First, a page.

By FELICIA FONSECA
and SUSAN MONTOYA BRYAN
Lawmakers from the country’s largest American Indian reservation may have thrown a wrinkle into efforts aimed at establishing a permanent buffer around Chaco Culture National Historical Park, as New Mexico’s congressional delegation, environmentalists and other tribes try to keep oil and gas development from getting closer to the World Heritage site.
Navajo Nation delegates voted Thursday to support a buffer only half the size of the one outlined in federal legislation pending in Congress. They cited concerns from Navajo landowners who fear their mineral rights would be landlocked and the money they earn through lease payments and royalties compromised if future development is prohibited across a wider swath of land surrounding the national park.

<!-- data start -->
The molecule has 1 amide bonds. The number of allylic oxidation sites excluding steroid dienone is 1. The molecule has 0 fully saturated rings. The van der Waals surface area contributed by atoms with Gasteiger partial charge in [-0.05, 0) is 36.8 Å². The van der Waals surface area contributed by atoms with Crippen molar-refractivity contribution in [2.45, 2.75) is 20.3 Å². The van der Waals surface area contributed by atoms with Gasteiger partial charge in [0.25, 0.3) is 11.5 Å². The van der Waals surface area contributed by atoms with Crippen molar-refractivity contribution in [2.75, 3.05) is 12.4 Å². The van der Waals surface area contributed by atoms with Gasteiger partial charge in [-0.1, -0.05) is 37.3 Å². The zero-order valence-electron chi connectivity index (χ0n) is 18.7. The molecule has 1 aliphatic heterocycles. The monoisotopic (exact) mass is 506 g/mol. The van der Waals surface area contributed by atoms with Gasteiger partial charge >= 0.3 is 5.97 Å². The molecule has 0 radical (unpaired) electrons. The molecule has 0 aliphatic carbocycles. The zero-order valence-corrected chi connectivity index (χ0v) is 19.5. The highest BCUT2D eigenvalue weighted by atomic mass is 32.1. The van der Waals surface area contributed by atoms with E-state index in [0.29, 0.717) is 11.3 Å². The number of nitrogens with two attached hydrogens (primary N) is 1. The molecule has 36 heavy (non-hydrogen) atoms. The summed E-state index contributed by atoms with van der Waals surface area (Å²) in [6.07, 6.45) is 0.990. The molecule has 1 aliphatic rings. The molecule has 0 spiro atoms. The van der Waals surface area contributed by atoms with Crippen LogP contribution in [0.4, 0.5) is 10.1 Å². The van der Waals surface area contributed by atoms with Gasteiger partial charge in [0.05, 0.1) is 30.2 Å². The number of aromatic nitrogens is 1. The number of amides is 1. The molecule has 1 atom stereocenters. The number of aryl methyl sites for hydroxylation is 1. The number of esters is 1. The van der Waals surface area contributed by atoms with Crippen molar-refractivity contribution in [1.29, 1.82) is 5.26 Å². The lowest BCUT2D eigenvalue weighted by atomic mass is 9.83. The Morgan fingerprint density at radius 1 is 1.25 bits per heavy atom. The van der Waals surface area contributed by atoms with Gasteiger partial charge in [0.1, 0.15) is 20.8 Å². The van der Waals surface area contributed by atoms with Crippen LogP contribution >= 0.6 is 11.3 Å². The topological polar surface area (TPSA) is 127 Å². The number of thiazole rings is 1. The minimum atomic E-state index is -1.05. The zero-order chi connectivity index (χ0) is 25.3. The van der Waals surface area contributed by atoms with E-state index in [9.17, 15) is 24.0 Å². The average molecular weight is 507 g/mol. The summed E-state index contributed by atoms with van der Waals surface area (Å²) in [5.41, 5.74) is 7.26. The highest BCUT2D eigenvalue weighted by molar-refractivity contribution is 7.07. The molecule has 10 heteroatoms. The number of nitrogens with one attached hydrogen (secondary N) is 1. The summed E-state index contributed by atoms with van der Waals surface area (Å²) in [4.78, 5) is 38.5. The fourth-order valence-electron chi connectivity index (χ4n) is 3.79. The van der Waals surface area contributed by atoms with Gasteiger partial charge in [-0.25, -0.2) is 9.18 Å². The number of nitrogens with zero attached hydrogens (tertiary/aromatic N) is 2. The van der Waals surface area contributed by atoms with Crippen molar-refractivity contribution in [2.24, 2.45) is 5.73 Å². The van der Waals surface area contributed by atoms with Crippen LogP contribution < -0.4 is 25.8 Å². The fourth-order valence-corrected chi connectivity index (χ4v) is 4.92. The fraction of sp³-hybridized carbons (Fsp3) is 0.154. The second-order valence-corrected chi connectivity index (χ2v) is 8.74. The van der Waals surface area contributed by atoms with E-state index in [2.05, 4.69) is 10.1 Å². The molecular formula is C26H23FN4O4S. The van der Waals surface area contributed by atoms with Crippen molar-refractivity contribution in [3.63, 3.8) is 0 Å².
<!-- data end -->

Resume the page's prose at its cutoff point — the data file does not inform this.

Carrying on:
The Navajo vote comes despite support from the pueblos, Navajo President Jonathan Nez and some individual Navajo communities for the more expansive protective zone. It highlights the polarity that has long existed within the Navajo Nation’s branches of government and with other tribes.